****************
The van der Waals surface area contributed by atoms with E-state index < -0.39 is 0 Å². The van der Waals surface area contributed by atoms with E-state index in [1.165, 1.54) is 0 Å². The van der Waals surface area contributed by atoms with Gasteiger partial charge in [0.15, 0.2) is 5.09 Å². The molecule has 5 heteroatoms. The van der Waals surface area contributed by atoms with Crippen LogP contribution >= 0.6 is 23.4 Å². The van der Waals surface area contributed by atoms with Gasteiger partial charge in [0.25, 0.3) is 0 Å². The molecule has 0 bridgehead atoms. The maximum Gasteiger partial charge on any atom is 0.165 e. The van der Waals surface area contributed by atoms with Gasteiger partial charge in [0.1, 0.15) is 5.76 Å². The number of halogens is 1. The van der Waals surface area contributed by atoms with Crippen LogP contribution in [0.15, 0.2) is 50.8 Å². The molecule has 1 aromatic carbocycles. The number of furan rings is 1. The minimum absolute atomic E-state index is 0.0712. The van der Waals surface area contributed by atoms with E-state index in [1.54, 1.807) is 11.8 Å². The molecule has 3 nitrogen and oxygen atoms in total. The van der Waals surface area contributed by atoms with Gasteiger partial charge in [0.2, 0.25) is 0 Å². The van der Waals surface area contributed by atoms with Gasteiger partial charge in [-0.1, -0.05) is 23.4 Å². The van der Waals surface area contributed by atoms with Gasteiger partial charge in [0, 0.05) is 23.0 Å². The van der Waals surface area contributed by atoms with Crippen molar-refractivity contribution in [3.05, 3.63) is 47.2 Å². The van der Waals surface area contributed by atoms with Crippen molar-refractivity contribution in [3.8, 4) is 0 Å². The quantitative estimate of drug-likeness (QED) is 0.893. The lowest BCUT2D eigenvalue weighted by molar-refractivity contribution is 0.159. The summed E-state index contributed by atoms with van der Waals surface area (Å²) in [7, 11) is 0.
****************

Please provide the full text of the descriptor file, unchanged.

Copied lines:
The van der Waals surface area contributed by atoms with E-state index < -0.39 is 0 Å². The van der Waals surface area contributed by atoms with E-state index in [1.165, 1.54) is 0 Å². The van der Waals surface area contributed by atoms with Gasteiger partial charge in [0.15, 0.2) is 5.09 Å². The molecule has 5 heteroatoms. The van der Waals surface area contributed by atoms with Crippen LogP contribution >= 0.6 is 23.4 Å². The van der Waals surface area contributed by atoms with Gasteiger partial charge in [0.25, 0.3) is 0 Å². The molecule has 0 bridgehead atoms. The maximum Gasteiger partial charge on any atom is 0.165 e. The van der Waals surface area contributed by atoms with Gasteiger partial charge in [0.1, 0.15) is 5.76 Å². The number of halogens is 1. The van der Waals surface area contributed by atoms with Crippen LogP contribution in [0.15, 0.2) is 50.8 Å². The molecule has 1 aromatic carbocycles. The number of furan rings is 1. The minimum absolute atomic E-state index is 0.0712. The van der Waals surface area contributed by atoms with E-state index in [1.54, 1.807) is 11.8 Å². The molecule has 3 nitrogen and oxygen atoms in total. The van der Waals surface area contributed by atoms with Gasteiger partial charge in [0.2, 0.25) is 0 Å². The van der Waals surface area contributed by atoms with Gasteiger partial charge in [-0.1, -0.05) is 23.4 Å². The van der Waals surface area contributed by atoms with Gasteiger partial charge in [0, 0.05) is 23.0 Å². The van der Waals surface area contributed by atoms with Crippen molar-refractivity contribution in [3.05, 3.63) is 47.2 Å². The van der Waals surface area contributed by atoms with Crippen molar-refractivity contribution in [3.8, 4) is 0 Å². The quantitative estimate of drug-likeness (QED) is 0.893. The lowest BCUT2D eigenvalue weighted by molar-refractivity contribution is 0.159. The summed E-state index contributed by atoms with van der Waals surface area (Å²) in [7, 11) is 0.